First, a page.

PlanScore, a project of the nonpartisan nonprofit Campaign Legal Center, is also concerned with the “fairness” of redistricting maps. Aimed at increasing transparency, PlanScore assesses maps for bias using four different factors: efficiency gap, partisan bias, declination, and mean-median difference. While it does not provide grades, PlanScore does quantify the bias of proposed and approved maps and is another useful tool for assessing their fairness.

Now is probably the time to mention that there is no perfect map, no single solution that equally weighs all relevant factors and satisfies everyone. For example, the Princeton Gerrymandering Project weighs a variety of qualities and a high score in one category does not mean there will be a high score in another. It is possible, for example, that a highly competitive district is not a particularly compact one, or vice versa. But by considering compactness, county splits, competitiveness, the efficiency gap, majority-minority district creation, and the general partisan breakdown of the state, commissions and legislatures should be able to produce a map that is, on the aggregate, good.

To illustrate this point, let’s look at North Carolina.

In 1991, North Carolina was instructed to draw a second majority minority district by the Department of Justice in order to adequately represent Black voters. The following map was produced and included the 12th district, a majority minority district that linked together Black voters from across the state. This map was challenged in court and resulted in a Supreme Court decision in Shaw v. Reno. The decision found that in certain cases, racial gerrymanders can be unconstitutional.

Conversely, let’s take a look at Michigan.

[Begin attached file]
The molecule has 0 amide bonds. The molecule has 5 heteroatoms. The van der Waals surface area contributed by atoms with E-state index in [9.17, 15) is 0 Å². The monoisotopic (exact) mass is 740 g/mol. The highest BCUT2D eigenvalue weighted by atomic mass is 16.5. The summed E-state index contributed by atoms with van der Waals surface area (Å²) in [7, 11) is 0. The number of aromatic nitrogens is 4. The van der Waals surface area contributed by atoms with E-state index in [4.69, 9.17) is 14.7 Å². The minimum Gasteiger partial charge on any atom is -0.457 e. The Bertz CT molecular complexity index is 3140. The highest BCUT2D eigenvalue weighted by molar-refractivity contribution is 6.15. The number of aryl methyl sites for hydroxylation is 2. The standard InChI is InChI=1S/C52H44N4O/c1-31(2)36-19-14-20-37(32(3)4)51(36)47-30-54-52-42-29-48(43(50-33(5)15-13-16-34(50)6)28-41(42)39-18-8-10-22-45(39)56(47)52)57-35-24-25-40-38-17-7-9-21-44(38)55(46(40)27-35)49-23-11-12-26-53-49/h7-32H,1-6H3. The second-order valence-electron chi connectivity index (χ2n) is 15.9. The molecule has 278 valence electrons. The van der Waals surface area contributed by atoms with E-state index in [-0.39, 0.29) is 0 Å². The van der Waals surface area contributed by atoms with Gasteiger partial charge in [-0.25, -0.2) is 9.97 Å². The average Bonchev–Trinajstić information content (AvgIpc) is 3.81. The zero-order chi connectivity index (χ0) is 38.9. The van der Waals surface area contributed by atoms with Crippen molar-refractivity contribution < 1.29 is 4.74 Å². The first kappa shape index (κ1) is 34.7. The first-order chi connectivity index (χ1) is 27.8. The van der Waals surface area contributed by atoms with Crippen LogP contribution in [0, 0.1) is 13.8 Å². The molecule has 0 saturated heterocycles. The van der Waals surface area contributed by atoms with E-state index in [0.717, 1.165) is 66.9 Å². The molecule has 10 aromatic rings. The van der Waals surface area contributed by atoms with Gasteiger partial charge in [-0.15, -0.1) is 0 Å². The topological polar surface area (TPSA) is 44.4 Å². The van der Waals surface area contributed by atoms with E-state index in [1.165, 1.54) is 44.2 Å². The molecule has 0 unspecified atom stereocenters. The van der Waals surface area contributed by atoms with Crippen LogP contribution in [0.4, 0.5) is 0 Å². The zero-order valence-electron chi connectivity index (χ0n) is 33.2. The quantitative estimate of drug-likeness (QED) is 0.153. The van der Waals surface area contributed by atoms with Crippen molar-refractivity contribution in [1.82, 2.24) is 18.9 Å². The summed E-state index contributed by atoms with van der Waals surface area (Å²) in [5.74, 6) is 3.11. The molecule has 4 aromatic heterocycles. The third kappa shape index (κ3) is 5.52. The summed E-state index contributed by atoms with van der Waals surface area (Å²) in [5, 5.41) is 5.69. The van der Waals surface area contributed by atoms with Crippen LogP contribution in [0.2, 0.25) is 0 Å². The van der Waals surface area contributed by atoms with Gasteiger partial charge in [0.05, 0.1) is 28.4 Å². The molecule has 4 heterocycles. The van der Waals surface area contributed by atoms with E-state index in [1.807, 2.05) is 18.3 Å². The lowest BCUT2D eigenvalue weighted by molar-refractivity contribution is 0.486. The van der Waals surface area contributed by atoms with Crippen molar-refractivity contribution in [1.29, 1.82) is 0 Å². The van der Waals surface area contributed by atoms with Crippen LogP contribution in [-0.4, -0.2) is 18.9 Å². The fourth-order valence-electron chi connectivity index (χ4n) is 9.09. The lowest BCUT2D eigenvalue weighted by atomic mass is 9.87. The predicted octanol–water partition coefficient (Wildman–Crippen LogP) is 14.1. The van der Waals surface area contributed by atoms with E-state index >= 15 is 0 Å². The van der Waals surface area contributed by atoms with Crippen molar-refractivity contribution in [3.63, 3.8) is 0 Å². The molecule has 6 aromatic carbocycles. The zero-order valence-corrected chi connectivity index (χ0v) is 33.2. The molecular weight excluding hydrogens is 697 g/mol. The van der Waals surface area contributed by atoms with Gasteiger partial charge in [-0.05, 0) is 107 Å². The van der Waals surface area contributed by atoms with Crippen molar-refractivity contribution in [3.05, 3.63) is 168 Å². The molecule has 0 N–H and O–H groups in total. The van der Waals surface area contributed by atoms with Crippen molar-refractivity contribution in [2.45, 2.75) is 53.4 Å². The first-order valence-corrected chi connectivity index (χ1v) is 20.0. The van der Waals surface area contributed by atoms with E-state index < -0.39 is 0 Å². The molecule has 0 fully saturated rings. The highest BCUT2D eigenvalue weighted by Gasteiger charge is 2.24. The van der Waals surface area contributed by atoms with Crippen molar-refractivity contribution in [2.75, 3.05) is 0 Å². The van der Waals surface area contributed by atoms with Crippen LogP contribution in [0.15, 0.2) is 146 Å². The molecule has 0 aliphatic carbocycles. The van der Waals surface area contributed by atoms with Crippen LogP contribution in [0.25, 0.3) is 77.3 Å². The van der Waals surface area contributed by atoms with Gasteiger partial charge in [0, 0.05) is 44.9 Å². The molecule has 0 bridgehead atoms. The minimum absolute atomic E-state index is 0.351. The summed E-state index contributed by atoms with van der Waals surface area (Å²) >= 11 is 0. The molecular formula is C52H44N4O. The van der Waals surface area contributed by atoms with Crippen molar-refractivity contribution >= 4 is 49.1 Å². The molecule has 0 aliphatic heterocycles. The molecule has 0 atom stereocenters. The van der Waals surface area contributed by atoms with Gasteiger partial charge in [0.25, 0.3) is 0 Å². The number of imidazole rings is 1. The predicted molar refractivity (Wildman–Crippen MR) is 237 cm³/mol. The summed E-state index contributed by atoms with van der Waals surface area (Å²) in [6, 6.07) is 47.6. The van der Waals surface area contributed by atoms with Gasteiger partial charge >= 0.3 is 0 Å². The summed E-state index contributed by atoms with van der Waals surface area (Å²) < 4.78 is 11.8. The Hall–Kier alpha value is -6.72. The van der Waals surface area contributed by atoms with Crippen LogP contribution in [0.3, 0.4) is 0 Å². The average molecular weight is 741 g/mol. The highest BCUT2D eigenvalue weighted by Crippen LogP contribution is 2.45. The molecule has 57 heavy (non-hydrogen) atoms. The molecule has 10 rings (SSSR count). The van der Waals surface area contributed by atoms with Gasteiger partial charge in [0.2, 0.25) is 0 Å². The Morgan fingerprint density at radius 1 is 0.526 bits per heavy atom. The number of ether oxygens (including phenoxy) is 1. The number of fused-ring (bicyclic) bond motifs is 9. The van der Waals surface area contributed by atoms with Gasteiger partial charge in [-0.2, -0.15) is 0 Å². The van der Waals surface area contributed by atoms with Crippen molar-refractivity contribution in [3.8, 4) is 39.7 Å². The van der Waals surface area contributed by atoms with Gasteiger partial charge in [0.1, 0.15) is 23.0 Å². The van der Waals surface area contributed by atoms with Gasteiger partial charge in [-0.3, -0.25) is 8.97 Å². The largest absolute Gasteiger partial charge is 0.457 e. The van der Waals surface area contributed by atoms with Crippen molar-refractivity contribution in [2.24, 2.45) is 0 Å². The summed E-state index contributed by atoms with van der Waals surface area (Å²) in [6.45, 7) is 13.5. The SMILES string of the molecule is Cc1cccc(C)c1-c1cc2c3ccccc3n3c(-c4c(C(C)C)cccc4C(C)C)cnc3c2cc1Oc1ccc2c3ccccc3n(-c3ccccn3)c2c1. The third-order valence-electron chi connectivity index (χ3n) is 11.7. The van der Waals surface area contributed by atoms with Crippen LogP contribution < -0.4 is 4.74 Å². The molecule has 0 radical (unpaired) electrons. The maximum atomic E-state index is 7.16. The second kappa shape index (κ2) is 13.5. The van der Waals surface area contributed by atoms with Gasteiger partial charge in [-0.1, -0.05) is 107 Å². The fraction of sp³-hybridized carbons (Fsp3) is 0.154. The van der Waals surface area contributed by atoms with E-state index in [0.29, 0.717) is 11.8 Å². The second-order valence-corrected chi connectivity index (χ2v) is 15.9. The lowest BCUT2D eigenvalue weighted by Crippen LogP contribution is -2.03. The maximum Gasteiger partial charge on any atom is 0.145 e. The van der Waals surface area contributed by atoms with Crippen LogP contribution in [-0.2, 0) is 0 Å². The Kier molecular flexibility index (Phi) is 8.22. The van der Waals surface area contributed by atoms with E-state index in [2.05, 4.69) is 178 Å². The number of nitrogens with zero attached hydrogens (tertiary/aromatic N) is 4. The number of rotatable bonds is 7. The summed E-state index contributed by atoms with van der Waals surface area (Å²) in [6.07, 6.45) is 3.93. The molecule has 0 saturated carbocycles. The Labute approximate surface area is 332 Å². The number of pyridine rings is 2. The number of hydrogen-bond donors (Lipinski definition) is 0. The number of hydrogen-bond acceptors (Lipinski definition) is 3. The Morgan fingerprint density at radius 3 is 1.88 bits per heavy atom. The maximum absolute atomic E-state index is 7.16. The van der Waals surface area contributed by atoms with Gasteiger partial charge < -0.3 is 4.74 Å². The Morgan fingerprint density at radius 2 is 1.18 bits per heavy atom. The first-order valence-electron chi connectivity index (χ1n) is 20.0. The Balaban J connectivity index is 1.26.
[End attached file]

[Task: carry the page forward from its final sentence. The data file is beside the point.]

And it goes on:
Following the implementation of an independent redistricting commission, Michigan’s most recent congressional map has been dubbed one of the “fairest” in the country. While the map has its problems, for example more than half of Michigan’s  counties are split into different districts and the map still has a Republican lean, it is being heralded as significantly more representative of the state’s politics than previous maps. Most notably, it has a lot of competitive districts, which fits with Michigan’s status as a toss-up state.

The partisan advantages of maps, while small at the state level, can manufacture large advantages for a party in Congress. Redistricting in 2011 heavily favored Republicans to the point where they manufactured a 16 to 17 seat congressional advantage, and with Republicans controlling congressional redistricting in 19 states in 2021, accounting for 187 seats to Democrats’ 75 seats, and many believe the advantage will persist. FiveThirtyEight is tracking maps as they are released and comparing them to the maps created during the last round of redistricting. While not all maps have been finalized, the maps created so far appear to create less of a Republican advantage than the maps made in 2011. Most notably, states are drawing fewer competitive districts than there have been in the past, with parties preferring to sacrifice multiple competitive seats in favor of creating a safe seat.

We will have a better understanding of what Congress might look like a year from now this summer, when all maps are submitted. But until then, you can follow along as states release maps to observe redistricting (and gerrymandering) in action. And in the next and final part of this series, we will discuss the political and social impacts of gerrymandering.